Earlier this week, DC Comics (who dominates the mainstream comics market along with Marvel) made a real douche move when they announced a "reboot" of their leading characters. This means they'll be ending a large portion of their storylines in August and release 52 first-issues of characters like Batman, Wonder Woman, and the Justice League. They'll be "publishing innovative storylines featuring our most iconic characters" with the assumption that they'll be not just "compelling for existing readers, it'll give new readers a precise entry point into our titles." This has some pretty radical implications for many superhero narratives, but one of the most significant changes is that of Barbara Gordon--aka Oracle.
Since those early days of running around doing Batman-themed dressup, Batgirl has been my favorite superheroine.
She's less cutesy than the Sailor Scouts, nerdier than Nightshade, wears more clothing than Wonder Woman, and has a greater variety of super abilities than my second-favorite superheroine, Storm (but it's really close, so don't hate on me, X-Men fans).
While the decision to paralyze Barbara Gordon was certainly a misogynistic one, the way that her character develops after the shooting speaks to the transformative power of information and technology...and librarians! Last week we looked at Barbara Gordon's character prior to The Killing Joke. She was a librarian by day and Batgirl by night. Her role as a librarian disguised her alter ego as Batgirl; reasserting the stereotype of librarians as meek and the opposite of badass. But this all changes after The Killing Joke. Thanks to a few writers who decided to make the best of what had happened to Gordon, Gordon's character decides to embrace her identity as a skilled librarian. She becomes Oracle, a computer hacker who discovers that access to information is a pretty phenomenal superpower.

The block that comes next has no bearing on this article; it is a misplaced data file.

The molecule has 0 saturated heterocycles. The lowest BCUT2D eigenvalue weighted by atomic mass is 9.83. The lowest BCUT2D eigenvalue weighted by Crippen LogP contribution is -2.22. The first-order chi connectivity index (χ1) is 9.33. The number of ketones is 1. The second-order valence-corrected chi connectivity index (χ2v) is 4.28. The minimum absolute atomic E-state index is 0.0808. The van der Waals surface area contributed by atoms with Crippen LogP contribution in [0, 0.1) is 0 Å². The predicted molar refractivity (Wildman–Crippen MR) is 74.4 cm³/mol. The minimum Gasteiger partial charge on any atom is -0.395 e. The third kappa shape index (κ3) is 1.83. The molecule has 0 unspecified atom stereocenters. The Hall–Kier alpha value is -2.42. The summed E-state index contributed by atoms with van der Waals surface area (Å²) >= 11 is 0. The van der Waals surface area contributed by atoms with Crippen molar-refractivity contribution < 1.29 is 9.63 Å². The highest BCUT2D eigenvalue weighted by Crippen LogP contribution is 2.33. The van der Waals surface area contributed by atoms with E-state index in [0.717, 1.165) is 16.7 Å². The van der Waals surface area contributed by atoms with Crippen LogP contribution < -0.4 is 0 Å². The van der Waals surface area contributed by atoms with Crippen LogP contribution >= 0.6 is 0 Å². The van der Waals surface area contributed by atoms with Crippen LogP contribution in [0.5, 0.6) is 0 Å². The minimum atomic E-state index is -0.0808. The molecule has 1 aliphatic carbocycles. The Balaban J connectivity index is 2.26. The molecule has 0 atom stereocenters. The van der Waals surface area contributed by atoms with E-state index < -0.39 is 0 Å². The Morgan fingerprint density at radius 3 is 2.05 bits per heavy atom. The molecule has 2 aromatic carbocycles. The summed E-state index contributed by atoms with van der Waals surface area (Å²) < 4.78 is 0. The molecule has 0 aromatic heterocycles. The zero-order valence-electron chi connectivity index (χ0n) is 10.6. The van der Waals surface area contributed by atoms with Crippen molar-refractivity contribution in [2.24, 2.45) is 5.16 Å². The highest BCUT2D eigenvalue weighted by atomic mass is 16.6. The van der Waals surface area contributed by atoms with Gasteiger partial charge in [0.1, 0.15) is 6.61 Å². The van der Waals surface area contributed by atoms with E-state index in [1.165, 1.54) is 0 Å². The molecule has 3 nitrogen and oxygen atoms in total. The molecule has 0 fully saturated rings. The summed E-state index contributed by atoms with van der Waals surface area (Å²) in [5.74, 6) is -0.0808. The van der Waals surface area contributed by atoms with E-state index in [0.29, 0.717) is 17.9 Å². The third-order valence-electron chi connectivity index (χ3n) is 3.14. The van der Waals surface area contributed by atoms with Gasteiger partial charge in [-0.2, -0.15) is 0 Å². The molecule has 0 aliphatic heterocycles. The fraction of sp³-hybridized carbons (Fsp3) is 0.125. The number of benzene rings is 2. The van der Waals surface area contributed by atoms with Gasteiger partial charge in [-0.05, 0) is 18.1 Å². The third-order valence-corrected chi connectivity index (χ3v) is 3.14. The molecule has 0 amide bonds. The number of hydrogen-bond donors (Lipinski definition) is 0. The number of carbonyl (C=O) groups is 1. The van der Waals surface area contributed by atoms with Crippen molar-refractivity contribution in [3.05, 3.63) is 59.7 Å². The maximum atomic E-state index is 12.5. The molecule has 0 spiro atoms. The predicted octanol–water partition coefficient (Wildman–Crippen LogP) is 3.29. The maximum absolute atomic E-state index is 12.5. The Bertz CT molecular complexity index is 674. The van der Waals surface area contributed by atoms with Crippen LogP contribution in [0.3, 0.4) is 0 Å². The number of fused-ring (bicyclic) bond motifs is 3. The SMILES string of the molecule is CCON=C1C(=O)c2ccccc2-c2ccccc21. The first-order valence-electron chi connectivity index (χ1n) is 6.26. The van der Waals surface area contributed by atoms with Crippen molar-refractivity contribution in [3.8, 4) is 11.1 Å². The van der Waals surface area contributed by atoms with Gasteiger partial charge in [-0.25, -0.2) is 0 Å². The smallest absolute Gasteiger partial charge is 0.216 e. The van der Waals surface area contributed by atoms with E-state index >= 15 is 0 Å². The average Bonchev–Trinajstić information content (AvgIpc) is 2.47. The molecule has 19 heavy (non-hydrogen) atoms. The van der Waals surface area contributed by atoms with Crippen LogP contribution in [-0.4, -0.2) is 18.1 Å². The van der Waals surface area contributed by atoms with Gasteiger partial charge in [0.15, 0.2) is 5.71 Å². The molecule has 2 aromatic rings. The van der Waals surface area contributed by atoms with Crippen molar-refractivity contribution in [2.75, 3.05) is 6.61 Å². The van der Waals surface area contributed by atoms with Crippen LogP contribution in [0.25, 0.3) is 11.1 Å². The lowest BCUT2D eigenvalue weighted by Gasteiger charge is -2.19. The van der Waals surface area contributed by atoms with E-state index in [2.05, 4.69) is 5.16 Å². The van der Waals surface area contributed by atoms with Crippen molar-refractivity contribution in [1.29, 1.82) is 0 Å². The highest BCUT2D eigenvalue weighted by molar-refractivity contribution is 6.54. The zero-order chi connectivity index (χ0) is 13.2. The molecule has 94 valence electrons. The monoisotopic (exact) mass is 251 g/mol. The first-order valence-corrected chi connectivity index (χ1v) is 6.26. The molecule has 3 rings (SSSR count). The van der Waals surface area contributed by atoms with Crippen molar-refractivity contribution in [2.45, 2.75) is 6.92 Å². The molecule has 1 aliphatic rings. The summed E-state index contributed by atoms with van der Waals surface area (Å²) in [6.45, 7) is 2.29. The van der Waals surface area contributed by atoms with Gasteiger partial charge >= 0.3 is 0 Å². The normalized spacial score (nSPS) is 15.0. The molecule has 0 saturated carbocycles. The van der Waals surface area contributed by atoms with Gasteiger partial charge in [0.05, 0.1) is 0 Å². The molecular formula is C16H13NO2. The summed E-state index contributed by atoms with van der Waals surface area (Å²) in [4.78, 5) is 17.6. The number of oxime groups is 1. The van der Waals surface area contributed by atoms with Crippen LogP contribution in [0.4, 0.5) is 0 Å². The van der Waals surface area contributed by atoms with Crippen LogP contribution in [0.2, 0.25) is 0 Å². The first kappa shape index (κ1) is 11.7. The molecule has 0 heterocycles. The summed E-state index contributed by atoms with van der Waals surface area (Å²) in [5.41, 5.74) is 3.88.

Meet Barbara Gordon, librarian at the Gotham City Public Library by day, and crime-fightin' wonder Batgirl by night. Gordon was first introduced to the Batman comics and TV show in 1966, as an attempt to bring in female readers and viewers. While previous female characters (Batwoman and Bat-girl) were introduced in an attempt to dodge accusations of homosexuality between Batman and Robin, Batgirl wasn't there for romance as much as she was for ass-kicking. And did I mention that she was a librarian?
Bad news in the superhero world over the past few months: the downturn
in the economy is impacting comic book publishers, and both Marvel and
DC Comics are canceling a whole of bunch of their midlist superheroes.
Unfortunately, the midlist is where a lot of titles featuring women and
superheroes of color live in the comic book world. As a result, comic
book diversity seems to be the biggest casuality of all these